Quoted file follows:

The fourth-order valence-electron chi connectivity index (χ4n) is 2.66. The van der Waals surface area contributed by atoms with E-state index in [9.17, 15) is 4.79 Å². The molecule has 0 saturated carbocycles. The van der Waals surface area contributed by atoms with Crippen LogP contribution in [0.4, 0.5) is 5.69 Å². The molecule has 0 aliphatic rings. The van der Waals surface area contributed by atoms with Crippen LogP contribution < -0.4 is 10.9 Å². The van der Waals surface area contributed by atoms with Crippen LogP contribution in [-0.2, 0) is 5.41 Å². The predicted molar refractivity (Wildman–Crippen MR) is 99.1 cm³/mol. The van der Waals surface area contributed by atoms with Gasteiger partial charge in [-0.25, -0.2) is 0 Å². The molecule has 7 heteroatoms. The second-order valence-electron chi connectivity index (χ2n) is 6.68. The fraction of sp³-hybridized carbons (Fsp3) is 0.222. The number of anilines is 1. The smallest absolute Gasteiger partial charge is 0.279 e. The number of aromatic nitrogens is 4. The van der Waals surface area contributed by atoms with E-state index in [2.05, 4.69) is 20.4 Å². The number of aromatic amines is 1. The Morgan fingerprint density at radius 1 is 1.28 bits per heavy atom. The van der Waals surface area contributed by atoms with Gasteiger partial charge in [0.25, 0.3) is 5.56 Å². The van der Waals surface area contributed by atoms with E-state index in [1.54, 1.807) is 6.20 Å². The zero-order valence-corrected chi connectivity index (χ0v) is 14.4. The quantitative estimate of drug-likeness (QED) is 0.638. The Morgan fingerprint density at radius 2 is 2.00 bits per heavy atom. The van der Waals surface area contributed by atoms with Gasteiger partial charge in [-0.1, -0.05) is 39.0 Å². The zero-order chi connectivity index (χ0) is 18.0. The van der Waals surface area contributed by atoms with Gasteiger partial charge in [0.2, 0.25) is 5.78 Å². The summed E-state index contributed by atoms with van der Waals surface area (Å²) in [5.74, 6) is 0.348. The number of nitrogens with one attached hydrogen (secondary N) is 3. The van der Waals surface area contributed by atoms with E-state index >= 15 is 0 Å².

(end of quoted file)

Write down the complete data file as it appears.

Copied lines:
The fourth-order valence-electron chi connectivity index (χ4n) is 2.66. The van der Waals surface area contributed by atoms with E-state index in [9.17, 15) is 4.79 Å². The molecule has 0 saturated carbocycles. The van der Waals surface area contributed by atoms with Crippen LogP contribution in [0.4, 0.5) is 5.69 Å². The molecule has 0 aliphatic rings. The van der Waals surface area contributed by atoms with Crippen LogP contribution < -0.4 is 10.9 Å². The van der Waals surface area contributed by atoms with Crippen LogP contribution in [-0.2, 0) is 5.41 Å². The predicted molar refractivity (Wildman–Crippen MR) is 99.1 cm³/mol. The van der Waals surface area contributed by atoms with Gasteiger partial charge in [-0.25, -0.2) is 0 Å². The molecule has 7 heteroatoms. The second-order valence-electron chi connectivity index (χ2n) is 6.68. The fraction of sp³-hybridized carbons (Fsp3) is 0.222. The number of anilines is 1. The smallest absolute Gasteiger partial charge is 0.279 e. The number of aromatic nitrogens is 4. The van der Waals surface area contributed by atoms with E-state index in [2.05, 4.69) is 20.4 Å². The number of aromatic amines is 1. The Morgan fingerprint density at radius 1 is 1.28 bits per heavy atom. The van der Waals surface area contributed by atoms with Gasteiger partial charge in [0.25, 0.3) is 5.56 Å². The van der Waals surface area contributed by atoms with E-state index in [1.54, 1.807) is 6.20 Å². The zero-order valence-corrected chi connectivity index (χ0v) is 14.4. The quantitative estimate of drug-likeness (QED) is 0.638. The Morgan fingerprint density at radius 2 is 2.00 bits per heavy atom. The van der Waals surface area contributed by atoms with Gasteiger partial charge in [-0.1, -0.05) is 39.0 Å². The zero-order chi connectivity index (χ0) is 18.0. The van der Waals surface area contributed by atoms with Gasteiger partial charge in [0.2, 0.25) is 5.78 Å². The summed E-state index contributed by atoms with van der Waals surface area (Å²) in [5.74, 6) is 0.348. The number of nitrogens with one attached hydrogen (secondary N) is 3. The van der Waals surface area contributed by atoms with E-state index >= 15 is 0 Å².